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Green-headed Tanager

Tangara seledon
Happy Saturday everyone! I don't know about where you all are reading from, but here is it pretty dark and rainy, so a bright colored little bird is exactly what I need to liven things up!

Meet the Green-headed Tanager... which has a misleading name. Though they definitely sport some green feathers, especially on the neck, their actual heads are more of a Turquoise color. The rest of the body is boldly patterned with shades of blue and green, and when they fly... Surprise! Their rump is bright orange!

Green-headed Tanagers are found in the Atlantic coastal forests of South America, residing in Brazil, Paraguay, and Argentina. They live in small flocks that number 6-20 birds, and they forage for fruits as well as for small arthropods. And did you know that tanager families stick together? The parents often have two broods per season, and their offspring from both will hang around for about a year before going off on their own.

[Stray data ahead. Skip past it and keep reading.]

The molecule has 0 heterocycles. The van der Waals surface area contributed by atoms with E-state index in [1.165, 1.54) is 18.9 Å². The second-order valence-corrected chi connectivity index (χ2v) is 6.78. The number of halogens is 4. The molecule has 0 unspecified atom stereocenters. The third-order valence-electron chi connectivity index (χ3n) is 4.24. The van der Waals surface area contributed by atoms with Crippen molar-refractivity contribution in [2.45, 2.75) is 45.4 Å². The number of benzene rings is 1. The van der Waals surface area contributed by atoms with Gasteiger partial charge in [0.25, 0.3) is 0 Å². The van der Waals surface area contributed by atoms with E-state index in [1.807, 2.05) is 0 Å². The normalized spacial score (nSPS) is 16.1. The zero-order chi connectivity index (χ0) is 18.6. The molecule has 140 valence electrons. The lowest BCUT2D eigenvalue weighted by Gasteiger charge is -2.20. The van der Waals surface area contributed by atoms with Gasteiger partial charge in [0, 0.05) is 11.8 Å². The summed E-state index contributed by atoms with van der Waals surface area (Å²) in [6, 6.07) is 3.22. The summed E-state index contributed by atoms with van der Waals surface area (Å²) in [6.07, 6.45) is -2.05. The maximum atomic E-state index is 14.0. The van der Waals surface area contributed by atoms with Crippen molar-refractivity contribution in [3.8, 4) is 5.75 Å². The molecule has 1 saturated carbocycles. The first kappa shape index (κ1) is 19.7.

Green-headed Tanagers are common throughout their range, and do not appear to have any major threats against them, though an actual population size has not been quantified.

IUCN Status : Least Concern
Location : Brazil, Paraguay, Argentina
Size : Length up to 5in (13cm)
Classification : Phylum : Chordata -- Class : Aves -- Order : Passeriformes
Family : Thraupidae -- Genus : Tangara -- Species : T. seledon


  1. Yippee! A bird! I love birdies! Tanagers are so wondrously bright. I'm in Indiana and there's 2 gorgeous tanager species here: summer tanager and scarlet tanager. They are both bright red and the scarlets have black wings.


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